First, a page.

I went back and rewatched the very first episode of Parar o coração (season one), the wildly successful Netflix series based on a graphic novel by Alice Oseman, just to make sure that my second experience of it jibed with my memories. Was it as schematic as season two turned out to be? Had I been on a lonely bender and so in need of hugs that I had given it too much slack? It wouldn’t have been the first time.
Yet, I don’t think so. The structure of season one, episode one, is tight but light, and more importantly, significantly more satisfying as storytelling and character exploration. It also doesn’t shove diversity down our throats. Instead, the particular quirks and orientations of each character are depicted in a relaxed and natural way, without the forced narrative (and non-stop smooching) of season two. I appreciated the care and patience given to Nick’s coming-out process. It shouldn’t be rushed. But so much of the dialogue sounds like it came from a well-being AI (helpful but not inspiring), not like it was coming from the minds and mouths of caring friends.
Season two has doubled down so sedulously on the sentiment and the identitarianism that I could almost feel each box getting checked off as the filmmakers strived to make clear their allegiances to the alphabet-soup people. I also didn’t celebrate, as I was evidently supposed to, Charlie’s telling off Ben for his too-forward advances last season, one of which was also featured in episode one, season one. Ben was an asshole in the wrong, although he also obviously has some issues of his own to deal with, but labeling what he perpetrated on Charlie as sexual assault, as much of the online fanbase is doing, seems a couple steps too far. Of course, Charlie is under no obligation to forgive Ben, and his self-possession in this scene is admirable, but I still probably would have liked him more if he had. Here again, there seems to be a woke Millennial therapist writing the script at these points. Plus, what’s Ben even doing in the show if, when he seems to be penitent, he’s still going to get rejected?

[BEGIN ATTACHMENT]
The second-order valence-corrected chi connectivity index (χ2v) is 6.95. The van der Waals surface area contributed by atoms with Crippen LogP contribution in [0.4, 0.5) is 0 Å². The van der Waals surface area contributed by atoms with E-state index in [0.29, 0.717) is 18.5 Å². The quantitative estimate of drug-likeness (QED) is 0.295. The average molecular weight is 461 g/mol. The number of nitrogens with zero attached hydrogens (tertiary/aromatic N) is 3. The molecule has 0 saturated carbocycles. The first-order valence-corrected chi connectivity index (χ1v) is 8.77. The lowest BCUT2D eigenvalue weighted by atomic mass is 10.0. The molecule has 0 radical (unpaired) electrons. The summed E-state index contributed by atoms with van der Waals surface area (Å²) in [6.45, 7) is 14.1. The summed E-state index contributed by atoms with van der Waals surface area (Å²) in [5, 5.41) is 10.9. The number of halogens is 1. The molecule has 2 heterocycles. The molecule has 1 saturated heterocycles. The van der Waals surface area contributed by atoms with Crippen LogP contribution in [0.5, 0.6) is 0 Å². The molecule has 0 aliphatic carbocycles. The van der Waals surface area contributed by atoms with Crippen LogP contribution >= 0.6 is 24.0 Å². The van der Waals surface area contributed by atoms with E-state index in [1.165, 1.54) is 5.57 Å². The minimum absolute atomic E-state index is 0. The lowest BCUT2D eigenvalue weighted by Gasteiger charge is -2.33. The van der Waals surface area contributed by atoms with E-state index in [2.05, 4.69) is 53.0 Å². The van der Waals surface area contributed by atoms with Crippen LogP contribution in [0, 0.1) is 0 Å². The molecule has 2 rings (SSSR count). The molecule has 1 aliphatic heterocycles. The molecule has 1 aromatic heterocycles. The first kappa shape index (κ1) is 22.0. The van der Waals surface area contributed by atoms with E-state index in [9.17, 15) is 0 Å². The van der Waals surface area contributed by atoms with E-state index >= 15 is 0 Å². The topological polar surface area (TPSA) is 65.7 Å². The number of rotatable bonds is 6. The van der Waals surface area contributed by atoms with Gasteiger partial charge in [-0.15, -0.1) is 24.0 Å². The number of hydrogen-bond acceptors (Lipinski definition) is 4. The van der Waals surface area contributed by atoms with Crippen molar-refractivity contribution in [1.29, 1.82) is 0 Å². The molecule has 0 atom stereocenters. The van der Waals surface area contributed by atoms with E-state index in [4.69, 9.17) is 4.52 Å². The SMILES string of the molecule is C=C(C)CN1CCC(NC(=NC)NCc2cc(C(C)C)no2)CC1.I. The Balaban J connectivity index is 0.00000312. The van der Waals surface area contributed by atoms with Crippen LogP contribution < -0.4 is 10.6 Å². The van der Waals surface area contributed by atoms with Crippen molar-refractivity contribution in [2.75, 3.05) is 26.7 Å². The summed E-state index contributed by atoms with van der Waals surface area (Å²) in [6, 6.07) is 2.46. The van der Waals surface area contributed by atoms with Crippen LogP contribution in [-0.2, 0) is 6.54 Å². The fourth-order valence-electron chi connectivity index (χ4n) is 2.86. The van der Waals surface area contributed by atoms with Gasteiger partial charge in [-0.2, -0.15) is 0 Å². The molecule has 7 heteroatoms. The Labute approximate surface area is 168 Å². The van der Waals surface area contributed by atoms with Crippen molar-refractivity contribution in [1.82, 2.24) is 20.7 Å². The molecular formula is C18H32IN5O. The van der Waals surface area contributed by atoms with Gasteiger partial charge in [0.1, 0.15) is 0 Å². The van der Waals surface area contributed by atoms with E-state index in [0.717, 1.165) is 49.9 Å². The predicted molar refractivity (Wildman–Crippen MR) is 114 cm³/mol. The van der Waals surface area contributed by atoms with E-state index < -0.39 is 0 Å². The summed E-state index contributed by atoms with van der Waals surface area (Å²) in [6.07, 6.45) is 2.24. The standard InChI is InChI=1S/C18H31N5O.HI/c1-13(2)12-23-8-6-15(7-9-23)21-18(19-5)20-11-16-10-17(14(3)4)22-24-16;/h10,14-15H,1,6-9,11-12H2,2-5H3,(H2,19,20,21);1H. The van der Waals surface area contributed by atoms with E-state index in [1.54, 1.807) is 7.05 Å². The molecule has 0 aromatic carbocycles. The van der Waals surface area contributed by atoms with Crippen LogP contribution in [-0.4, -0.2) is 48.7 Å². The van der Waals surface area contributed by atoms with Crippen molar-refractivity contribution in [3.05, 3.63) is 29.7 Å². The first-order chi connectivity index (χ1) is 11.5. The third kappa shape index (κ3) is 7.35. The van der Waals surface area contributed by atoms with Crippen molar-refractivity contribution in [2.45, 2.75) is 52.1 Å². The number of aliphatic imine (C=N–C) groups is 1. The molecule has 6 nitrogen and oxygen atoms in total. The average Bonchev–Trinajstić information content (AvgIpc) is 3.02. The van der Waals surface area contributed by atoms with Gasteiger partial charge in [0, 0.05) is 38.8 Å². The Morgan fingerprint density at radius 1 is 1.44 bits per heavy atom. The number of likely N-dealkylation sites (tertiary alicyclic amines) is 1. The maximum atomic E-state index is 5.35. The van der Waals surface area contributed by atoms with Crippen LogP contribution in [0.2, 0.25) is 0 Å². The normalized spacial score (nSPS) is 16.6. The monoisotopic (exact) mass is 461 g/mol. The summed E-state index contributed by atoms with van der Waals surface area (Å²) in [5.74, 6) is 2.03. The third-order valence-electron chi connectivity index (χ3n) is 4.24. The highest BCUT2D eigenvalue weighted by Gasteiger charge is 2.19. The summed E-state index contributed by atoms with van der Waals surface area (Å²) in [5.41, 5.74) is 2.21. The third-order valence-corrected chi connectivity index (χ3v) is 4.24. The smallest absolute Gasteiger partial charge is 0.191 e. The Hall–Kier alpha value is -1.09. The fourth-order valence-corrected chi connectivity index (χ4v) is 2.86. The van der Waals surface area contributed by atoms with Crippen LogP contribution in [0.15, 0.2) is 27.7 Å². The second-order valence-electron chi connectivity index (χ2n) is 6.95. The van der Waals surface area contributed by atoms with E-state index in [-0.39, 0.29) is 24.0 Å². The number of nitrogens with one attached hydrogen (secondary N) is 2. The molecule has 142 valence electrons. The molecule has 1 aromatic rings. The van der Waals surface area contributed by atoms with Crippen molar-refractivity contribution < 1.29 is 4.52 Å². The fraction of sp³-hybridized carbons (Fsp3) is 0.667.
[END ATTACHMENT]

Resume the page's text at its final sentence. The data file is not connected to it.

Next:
Also, Olivia Colman as Charlie’s mom? She’s only there to provide unconditional admiration, constituting a waste of a great actor and providing more examples of the shallowness of the drama.
Much more ideologically programmatic than season one, I found myself wincing a lot at the overall earnestness. The actors aren’t ever able to stretch out except in scenes written for two people, which may or may not be indicative of creator Alice Oseman’s personal conceptions of sociality, but the relative awkwardness and stiffness in the group scenes do seem dispositive. The cast is as charming as ever, however, particularly Kit Connor, whose face and smile beam a radiant light, managing to lend otherwise dull and predictable scenes a temporary refulgence.
So, I don’t regret including season one on my list of the Gay Best of 2022. For those of you still interested, both seasons are available on my repos. Just join the Telegram channel or donate for even more movies (and books).